Universities switch on high-power computing projects

After doing research for years using computer clusters, Iowa State University has a high-performance supercomputer running to decipher the corn genome. Meanwhile, Georgia Institute of Technology deepened its high-performance computing relationship with the Oak Ridge National Laboratory (ORNL).

At Iowa State, the delivery of its new IBM Blue Gene/L hardware on Jan. 20 marked the first-ever supercomputer on the school's Ames campus, according to Srinivas Aluru, professor of electrical and computer engineering at the university. The machine, which offers peak performance of 5.7 trillion floating-point operations per second (TFLOPS) from its 2,048 IBM PowerPC 440 CPUs, will allow university researchers to work on the corn genome project, study proteins in organisms and perform other research, Aluru said.

The new machine is more than 10 times as powerful as any high-performance computer currently on campus, he said.

The machine ranks 73rd on the Top 500 list of supercomputers around the world. Four other universities, including Boston University, MIT, Princeton University and the University of California, San Diego, also have Blue Gene machines, Aluru said. The new machine ranks in the top 10 at U.S. colleges and universities, and among the top 15 around the world, he said. The machine was bought with a US$600,000 award from the National Science Foundation and another $650,000 from the university.

Meanwhile, at Georgia Tech, the College of Computing yesterday announced the expansion of a collaboration between the university and the ORNL, including joint appointments of staff members and the creation of a Georgia Tech minicampus at the laboratory in Oak Ridge, Tenn. The partnership expansion is being done with ORNL and UT-Battelle, a nonprofit company that manages and operates the ORNL for the U.S. Department of Energy.

Richard A. DeMillo, dean of Georgia Tech's College of Computing, said the relationship with the ORNL will broaden to provide more research opportunities for the school's faculty and students.

As part of the expanded agreement, the school will be opening a small facility of up to 5,000 square feet at the lab where students and faculty members can do their research, he said. "It's going to be a platform for lots of interesting programs," DeMillo said.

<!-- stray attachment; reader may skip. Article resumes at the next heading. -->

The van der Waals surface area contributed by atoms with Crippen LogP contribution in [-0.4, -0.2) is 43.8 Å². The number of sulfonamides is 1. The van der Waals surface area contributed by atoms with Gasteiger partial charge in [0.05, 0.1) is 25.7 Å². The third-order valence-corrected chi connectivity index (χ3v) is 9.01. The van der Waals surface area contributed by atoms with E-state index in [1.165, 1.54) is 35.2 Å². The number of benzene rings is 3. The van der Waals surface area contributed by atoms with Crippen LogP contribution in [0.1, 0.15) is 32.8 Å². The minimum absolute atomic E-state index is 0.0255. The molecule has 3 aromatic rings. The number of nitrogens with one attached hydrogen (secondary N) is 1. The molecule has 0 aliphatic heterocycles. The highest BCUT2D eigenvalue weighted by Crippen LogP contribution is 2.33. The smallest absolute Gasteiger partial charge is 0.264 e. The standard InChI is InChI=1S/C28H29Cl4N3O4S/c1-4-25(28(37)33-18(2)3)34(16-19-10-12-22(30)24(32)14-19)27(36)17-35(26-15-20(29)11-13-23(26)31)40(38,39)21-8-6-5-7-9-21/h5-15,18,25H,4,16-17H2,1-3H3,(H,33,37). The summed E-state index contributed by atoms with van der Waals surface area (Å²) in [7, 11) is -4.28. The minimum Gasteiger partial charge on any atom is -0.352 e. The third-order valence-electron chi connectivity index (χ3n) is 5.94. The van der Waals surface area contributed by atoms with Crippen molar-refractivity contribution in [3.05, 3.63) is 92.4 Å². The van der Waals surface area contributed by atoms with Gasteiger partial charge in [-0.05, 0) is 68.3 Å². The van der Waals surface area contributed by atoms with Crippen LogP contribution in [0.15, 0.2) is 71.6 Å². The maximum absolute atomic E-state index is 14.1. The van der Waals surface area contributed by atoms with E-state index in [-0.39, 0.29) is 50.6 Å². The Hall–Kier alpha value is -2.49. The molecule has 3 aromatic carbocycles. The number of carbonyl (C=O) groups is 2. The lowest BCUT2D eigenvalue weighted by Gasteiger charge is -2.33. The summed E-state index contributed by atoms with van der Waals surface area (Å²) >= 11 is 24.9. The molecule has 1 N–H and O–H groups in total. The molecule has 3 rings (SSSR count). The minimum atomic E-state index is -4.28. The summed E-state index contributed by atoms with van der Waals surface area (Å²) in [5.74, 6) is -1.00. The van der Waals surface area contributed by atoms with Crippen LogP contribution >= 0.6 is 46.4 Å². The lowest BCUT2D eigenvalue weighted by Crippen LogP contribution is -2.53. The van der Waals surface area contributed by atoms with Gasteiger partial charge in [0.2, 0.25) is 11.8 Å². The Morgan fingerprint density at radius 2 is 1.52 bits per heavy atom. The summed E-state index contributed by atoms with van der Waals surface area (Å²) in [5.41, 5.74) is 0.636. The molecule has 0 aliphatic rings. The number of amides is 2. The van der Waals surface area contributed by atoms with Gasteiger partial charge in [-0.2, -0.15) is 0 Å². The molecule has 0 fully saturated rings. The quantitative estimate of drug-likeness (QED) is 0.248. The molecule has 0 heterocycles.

One project involves resource-sharing among high-performance computing centers around the world, he said. For researchers, it's often difficult to transfer their work and custom applications to various machines because hardware configurations can be so varied. Some high-performance computing facilities use large clusters, while some use stand-alone supercomputers. Added to that is a mix of operating systems from Linux to AIX to proprietary Cray software, he said.

"Right now, the high-performance computing world is a patchwork quilt," DeMillo said. The problem for researchers is that often when they put their applications on larger hardware, the applications no longer work as designed. The expanded partnership will work to find answers to solve these problems, he said.

The first joint faculty appointment between the two institutions is that of Thomas Zacharia, the associate lab director for the ORNL's Computing and Computational Sciences Directorate, who was also named a professor at Georgia Tech's College of Computing.

At Iowa State, the corn genome research is intended to help find new ways to engineer sturdier, healthier corn, which is becoming an increasingly important alternative fuel source, said Patrick Schnable, a professor at the school's Center for Plant Genomics. The corn genome is a genetic blueprint for how corn is assembled and how it develops.

The three-year, US$29.5 million project to sequence the corn genome began last November and involves Iowa State and three other universities.

Sequencing a genome reveals an organism's genetic blueprint and opens the door for researchers to discover the role each gene plays in the life of the organism.

The sequence data will be generated at the Genome Sequencing Center at Washington University School of Medicine in St. Louis, Mo., while other work is performed at the University of Arizona, Tucson, and the Cold Spring Harbor Laboratory in New York. The project is funded by the National Science Foundation, the U.S. Departments of Agriculture and the U.S. Department of Energy.

The genome work is expected to help scientists find better ways to produce corn with traits such as enhanced nutrient composition for better food and feed, higher energy content for renewable fuel production, or improved characteristics for use in industrial raw materials, according to the university.

The new Blue Gene/L supercomputer will drastically help with the work, because the research can be done faster, enabling repeated testing, Schnable said. The data will begin pouring out in the next month, he said. "Plant scientists will be making use of this data right away," he said. "The supercomputer is a new step here."

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